Leadership Growth Lab & a New Year’s Learning Incentive…

While most of my work involves working with intact leaderships teams; more and more people are coming to me for individual coaching and looking for a high caliber, challenging peer group setting to accelerate their personal and business growth.

If you are interested in working closely with me and a small group of high performance peers who, like you, want to maximize their potential as a leader, one of my leadership growth labs could be of interest to you.

The Leadership Growth Lab is made up of five to six professionals, often coming from diverse companies and industries and who share a desire to accelerate their growth as a leader and results for their business.

None of us is as smart as all of us; you will grow faster—with fewer wrong turns and much more enjoyment—leveraging the insights you develop in the Leadership Growth Labs. Throughout your growth lab cycle, you will get personal advice, practice sessions and strategic business exchanges on topics that matter most for your leadership success. For more information about my leadership growth labs click the link, drop me a mail dn@dannorenberg.com or ring me at +49 172 862 5123.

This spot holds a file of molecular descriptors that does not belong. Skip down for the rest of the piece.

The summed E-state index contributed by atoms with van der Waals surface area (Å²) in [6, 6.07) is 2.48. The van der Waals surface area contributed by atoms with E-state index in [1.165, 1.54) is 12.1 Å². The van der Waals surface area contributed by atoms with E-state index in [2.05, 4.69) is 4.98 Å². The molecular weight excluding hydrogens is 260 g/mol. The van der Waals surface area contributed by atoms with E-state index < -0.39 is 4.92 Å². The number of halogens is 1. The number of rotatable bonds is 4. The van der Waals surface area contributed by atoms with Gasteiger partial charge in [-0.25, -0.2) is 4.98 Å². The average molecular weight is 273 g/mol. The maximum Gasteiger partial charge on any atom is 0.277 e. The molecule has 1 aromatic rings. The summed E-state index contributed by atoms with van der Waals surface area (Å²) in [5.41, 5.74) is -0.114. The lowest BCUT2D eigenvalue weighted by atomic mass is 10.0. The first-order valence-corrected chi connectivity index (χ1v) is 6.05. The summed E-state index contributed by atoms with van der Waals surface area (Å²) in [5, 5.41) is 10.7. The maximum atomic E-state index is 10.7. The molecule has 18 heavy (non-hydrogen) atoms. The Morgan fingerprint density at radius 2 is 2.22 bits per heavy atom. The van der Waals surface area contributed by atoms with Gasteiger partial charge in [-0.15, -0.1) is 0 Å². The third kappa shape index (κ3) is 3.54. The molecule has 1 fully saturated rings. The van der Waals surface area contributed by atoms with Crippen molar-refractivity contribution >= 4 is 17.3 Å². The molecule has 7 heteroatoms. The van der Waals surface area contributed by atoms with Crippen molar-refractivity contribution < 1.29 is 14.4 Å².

When you join a growth lab before March 31, you’ll receive this program for 33 to 50% off the normal price, details in the link above. Happy New Year!


Thought for the Day

“Don’t coach the individual, coach the team.

There is too much focus on the individual player,

when the emphasis should be on the team.”

-José Mourinho

 

 

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Contact Information

Dan Norenberg
Franz-Joseph-Str. 12 / Gartenhaus
80801 Munich
Phone: +49 89 306 322 10
E-Mail: dn@dannorenberg.com

About Dan Norenberg

Dan Norenberg improves leadership performance and organization results through Executive Ownershift®, his transformational growth process for executive teams. As a trusted advisor, consultant and professional speaker, Dan’s mission is to enable executive teams and their organizations to play at their best.